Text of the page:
The fabric designs of the “Yao” or the “Mien” are well known for their stitching patterns passed on from generation to generation.
The intricate designs and careful stitching have made this Mien art well known.
The stitching is done by the women while they are waiting for their harvest to grow. The learning process starts when the girls are around 9-10 years old. They are taught by their mothers and grandmothers.
In order to keep the tradition going, the elders encourage the younger girls to stitch. They tell the girls that if they do not learn, they will not have any clothes to wear.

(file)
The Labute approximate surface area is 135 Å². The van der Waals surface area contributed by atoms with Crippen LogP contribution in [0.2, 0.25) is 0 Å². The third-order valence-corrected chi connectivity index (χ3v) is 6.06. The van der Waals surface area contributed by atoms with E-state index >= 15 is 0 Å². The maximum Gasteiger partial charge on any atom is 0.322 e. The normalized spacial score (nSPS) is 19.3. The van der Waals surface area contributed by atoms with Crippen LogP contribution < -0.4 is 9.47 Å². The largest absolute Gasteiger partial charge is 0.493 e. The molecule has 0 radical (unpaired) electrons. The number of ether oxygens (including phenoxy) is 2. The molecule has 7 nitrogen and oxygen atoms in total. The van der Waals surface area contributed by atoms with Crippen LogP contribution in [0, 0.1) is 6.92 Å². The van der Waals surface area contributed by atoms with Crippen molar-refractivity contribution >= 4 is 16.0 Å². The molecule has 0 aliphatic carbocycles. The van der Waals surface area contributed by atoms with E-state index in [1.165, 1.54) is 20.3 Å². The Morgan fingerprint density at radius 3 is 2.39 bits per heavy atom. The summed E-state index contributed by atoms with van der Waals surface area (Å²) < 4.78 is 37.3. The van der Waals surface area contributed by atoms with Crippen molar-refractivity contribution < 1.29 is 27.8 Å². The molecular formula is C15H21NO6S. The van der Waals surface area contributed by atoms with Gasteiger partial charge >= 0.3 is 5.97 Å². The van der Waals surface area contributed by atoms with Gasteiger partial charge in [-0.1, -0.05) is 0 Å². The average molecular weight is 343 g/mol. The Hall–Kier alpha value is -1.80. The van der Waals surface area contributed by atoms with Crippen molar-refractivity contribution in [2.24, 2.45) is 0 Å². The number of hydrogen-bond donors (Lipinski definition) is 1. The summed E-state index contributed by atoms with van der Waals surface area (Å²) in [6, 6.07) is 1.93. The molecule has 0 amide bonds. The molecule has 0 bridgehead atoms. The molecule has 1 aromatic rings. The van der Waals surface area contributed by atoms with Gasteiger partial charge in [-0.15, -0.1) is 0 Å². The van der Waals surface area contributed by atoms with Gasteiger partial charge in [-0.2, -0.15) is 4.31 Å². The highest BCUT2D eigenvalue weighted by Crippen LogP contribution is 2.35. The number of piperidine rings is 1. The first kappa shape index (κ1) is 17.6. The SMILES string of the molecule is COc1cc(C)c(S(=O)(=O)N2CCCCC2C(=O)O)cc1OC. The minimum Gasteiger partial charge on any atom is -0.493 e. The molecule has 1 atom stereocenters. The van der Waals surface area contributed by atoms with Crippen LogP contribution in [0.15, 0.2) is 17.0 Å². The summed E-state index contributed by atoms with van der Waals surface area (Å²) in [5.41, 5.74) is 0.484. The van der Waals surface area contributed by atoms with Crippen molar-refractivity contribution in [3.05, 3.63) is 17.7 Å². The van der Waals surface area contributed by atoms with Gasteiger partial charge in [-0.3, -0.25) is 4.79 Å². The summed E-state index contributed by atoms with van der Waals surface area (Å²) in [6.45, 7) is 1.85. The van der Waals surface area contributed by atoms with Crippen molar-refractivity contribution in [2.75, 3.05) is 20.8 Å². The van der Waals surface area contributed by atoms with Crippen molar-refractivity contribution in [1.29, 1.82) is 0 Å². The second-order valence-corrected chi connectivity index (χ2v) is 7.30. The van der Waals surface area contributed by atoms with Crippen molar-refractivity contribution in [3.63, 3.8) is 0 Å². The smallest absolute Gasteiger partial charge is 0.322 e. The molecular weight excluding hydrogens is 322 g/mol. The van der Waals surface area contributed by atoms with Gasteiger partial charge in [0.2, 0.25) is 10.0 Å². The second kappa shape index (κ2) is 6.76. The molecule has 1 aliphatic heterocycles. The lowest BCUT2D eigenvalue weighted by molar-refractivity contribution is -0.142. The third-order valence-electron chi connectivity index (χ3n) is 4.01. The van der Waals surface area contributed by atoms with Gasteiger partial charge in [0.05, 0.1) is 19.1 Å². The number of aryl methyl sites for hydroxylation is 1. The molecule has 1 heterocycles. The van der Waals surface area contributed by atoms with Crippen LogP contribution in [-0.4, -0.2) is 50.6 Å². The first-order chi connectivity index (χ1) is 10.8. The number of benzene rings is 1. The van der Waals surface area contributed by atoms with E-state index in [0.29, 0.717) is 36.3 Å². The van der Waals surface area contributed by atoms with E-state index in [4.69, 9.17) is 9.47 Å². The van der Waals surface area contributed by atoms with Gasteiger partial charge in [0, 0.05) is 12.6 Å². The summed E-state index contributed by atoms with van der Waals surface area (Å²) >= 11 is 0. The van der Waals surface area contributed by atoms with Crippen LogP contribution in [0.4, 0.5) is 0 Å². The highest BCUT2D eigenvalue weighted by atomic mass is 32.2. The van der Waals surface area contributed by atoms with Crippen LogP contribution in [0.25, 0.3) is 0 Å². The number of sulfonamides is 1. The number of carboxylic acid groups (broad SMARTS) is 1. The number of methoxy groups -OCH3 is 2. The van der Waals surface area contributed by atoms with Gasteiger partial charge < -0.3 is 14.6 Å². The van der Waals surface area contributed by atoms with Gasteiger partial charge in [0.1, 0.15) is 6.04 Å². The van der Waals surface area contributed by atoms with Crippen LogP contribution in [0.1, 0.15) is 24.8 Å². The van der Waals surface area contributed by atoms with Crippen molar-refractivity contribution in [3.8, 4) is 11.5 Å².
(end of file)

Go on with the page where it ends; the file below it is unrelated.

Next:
The interest that the younger generation has in this art is both refreshing and important. The intricate patterns have traditional names for examples; Cho bieaw, Dok, Chum Cha, Num Chel. It is not certain where this art started as there is a lack of historical evidence. But from local knowledge, we believe that the designs were inspired by nature, the trees, and the flowers in the forest.
The stitching of the Mien is considered among other tribes as unique and beautiful. It is also incredible that the designs that fabrics are not on the side of the fabric that is being stitched.
The value of this art is not in the quantity of the products produced but the beauty of the stunning designs. Each piece of fabric takes a lot of time to stitch. Because of their faith and dedication to their tradition, their work is full of personality and color. The fabrics express the individual’s connection to her history.